Roman’s Grill is suffering as a business. There are more restaurants in the neighbourhood now and fewer available parking spots, which families and seniors need. Even loyal customers do not come every weekend for brunch as restaurant goers are branching out to the many restaurant choices in the city.
Staff have inconsistent work schedules; they are sometimes sent home early because there are not enough customers. Some employees are students who work part time. Staff, particularly part-timers, are expected to fill in on all the jobs (serving, cooking, prepping, and even mixing cocktails, even though these part-time staff are paid less than kitchen assistants or bartenders). There are also some mature long-standing employees who behave in a condescending manner to the young part-timers because the long-standing employees are usually given the better shifts on evenings and weekends.
It has been a busy Friday night at the restaurant and tensions are high. Some long-term employees on the shift stand around casually chatting. They say they are “on break”. They task Sonia, a part-timer, with more work such as topping up customers’ water and clearing tables in between her kitchen work preparing appetizers and desserts and time in the bar preparing drinks.
A customer has complained because their cider was warm and the dressing on their salad appeared to be frozen. The chef/manager, Maxwell, apologizes, and sorts out the customer’s needs. Then, Maxwell calls Sonia into the kitchen. He takes a bottle of salad dressing out of the fridge under the prep tables, kicks the fridge door shut and slams the bottle on the counter. He speaks to her in a loud, angry voice.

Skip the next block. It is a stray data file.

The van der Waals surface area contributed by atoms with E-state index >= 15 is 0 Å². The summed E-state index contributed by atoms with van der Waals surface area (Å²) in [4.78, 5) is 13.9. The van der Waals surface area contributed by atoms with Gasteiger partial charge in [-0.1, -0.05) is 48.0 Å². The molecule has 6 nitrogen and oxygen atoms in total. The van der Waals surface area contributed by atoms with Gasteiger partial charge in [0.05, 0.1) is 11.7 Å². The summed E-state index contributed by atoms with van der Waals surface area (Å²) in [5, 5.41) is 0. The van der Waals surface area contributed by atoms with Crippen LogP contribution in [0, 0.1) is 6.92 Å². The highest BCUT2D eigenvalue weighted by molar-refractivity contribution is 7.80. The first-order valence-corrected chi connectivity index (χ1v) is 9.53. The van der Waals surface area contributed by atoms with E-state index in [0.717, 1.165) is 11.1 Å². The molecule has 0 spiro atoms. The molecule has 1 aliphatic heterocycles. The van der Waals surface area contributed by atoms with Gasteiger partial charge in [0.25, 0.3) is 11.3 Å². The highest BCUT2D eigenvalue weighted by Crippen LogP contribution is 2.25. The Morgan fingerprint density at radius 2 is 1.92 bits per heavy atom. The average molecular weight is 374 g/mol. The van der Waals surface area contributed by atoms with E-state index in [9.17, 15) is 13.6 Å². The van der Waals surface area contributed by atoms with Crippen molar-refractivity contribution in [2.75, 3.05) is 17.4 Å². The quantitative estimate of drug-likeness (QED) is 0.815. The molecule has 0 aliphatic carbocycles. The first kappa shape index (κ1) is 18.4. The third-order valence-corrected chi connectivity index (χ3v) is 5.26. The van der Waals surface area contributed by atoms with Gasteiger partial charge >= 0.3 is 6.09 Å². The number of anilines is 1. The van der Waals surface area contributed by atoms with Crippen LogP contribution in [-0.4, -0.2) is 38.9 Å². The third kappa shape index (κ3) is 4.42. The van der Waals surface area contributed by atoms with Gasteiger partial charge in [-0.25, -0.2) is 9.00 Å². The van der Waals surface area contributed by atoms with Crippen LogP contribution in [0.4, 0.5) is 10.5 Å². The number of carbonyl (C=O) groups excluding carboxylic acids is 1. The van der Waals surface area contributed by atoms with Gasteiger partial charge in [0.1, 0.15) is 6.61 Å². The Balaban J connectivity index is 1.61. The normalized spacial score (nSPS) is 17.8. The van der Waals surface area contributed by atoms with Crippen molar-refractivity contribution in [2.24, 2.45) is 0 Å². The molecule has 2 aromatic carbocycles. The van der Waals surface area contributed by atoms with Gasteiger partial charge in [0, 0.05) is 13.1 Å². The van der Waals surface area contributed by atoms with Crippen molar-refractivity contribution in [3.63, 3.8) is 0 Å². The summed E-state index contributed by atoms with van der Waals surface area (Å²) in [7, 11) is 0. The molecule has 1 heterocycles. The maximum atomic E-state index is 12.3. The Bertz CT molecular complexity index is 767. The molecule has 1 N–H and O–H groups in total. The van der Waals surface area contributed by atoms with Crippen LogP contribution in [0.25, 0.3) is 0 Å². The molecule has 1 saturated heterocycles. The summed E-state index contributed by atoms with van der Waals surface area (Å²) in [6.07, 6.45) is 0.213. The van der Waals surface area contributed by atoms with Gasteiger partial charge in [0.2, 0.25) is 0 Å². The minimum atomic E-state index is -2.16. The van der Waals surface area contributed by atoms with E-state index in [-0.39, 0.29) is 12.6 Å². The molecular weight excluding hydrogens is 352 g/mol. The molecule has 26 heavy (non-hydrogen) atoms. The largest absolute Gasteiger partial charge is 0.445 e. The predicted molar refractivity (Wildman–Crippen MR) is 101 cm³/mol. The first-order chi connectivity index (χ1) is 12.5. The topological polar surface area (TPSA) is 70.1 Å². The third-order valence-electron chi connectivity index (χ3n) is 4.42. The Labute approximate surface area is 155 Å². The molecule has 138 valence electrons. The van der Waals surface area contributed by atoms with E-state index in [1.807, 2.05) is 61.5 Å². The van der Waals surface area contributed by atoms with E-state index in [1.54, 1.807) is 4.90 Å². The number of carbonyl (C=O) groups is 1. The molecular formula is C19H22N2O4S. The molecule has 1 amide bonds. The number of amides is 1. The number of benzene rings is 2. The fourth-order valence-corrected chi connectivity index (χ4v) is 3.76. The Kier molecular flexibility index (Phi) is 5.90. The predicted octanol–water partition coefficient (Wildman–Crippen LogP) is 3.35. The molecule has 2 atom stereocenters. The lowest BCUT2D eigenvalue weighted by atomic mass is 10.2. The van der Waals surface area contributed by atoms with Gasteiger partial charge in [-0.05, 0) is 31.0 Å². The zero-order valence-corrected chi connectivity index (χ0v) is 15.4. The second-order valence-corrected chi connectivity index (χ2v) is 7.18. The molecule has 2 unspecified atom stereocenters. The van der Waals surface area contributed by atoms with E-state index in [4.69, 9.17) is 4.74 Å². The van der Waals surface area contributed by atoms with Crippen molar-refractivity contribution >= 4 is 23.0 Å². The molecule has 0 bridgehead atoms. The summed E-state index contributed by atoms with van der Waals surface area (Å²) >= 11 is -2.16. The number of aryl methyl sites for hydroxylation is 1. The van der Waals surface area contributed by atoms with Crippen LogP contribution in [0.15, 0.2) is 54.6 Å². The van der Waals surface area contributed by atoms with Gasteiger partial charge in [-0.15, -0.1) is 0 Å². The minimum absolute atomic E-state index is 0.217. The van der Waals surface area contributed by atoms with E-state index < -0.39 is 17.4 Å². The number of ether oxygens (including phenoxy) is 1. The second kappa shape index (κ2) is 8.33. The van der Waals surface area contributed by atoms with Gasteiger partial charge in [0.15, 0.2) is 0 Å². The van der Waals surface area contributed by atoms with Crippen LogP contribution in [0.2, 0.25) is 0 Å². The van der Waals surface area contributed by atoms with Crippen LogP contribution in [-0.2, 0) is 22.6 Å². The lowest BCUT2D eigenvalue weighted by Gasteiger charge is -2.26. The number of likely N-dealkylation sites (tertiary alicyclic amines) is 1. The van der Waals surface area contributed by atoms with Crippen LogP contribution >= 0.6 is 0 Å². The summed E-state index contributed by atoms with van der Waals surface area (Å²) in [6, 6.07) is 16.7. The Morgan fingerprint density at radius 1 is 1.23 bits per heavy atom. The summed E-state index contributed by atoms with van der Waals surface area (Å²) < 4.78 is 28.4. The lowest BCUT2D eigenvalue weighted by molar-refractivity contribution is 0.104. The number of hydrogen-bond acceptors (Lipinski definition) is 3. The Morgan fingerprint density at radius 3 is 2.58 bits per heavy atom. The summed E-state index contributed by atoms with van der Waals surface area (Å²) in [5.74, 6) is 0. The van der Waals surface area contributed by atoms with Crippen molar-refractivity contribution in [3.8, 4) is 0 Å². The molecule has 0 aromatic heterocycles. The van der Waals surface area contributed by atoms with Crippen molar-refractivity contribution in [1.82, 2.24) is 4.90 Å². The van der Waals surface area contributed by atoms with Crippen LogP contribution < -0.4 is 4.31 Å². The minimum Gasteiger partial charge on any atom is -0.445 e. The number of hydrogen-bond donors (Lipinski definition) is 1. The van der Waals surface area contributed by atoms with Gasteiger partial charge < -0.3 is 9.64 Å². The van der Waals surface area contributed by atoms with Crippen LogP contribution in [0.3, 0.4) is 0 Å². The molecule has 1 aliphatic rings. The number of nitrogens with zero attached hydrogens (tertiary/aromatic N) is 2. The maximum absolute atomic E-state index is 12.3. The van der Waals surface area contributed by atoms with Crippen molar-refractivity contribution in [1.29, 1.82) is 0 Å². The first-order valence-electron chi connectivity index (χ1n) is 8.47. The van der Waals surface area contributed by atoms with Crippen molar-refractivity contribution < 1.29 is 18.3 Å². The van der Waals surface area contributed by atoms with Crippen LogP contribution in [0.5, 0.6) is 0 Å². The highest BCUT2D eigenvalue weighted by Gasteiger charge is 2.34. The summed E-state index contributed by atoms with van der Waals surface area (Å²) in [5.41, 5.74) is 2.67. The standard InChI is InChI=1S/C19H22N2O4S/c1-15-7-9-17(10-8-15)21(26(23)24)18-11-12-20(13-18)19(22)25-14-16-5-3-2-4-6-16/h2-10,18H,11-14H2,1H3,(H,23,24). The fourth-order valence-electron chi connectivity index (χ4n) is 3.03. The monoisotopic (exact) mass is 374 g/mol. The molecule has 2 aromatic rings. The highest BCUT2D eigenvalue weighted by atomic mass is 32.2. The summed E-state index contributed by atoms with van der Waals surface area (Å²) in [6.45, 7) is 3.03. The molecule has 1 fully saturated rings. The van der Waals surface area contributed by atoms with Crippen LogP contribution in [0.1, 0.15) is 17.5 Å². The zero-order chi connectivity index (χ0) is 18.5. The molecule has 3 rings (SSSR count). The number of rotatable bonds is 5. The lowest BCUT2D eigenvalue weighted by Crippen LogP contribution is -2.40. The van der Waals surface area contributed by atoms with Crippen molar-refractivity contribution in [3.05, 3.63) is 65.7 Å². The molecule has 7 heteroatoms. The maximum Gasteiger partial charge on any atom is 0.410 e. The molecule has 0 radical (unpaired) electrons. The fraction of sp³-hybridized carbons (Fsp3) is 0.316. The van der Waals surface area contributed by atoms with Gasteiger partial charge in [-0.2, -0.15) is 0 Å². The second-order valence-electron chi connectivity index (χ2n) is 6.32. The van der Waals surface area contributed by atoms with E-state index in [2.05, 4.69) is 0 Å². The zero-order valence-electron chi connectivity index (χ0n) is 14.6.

Dialogue between Maxwell, chef/manager, and Sonia, part-time employee
Maxwell: I’ve already told you so many [swear word] times to take the dressings out of the freezer at the beginning of your shift. This is so easy. I mean, it was still frozen. Look at this! It makes me look bad because it is my reputation on the line here every day and every night. Right?
Sonia: I know. I mean, yes, chef. I’m sorry.
Maxwell: Well, I had to comp Table 6. What the [swear word] is going on with you?
Sonia: I’m sorry. I’m just so busy and stressed out with the kitchen and the floor.
Maxwell: It is so [swear word] easy to restock the bar at the beginning of your shift and do your kitchen prep.
Sonia: Okay, okay. I mean, yes, chef. But I also had to prep the veggies and the pies and set tables. I’m trying to do a good job, sir.
Maxwell: Should you even be working evenings? Maybe you should go work at [swear word] McDonalds.
Roman, the owner, walks into the kitchen. He happens to have dropped into the restaurant to talk to Maxwell. It is not clear to Sonia if Roman heard.
Maxwell (mutters to Sonia): Okay. Get your act together.
Sonia then hides in the washroom to cry and text her mother for support, though that break puts her behind on all her tasks and the other staff glare at her when she comes back to the kitchen.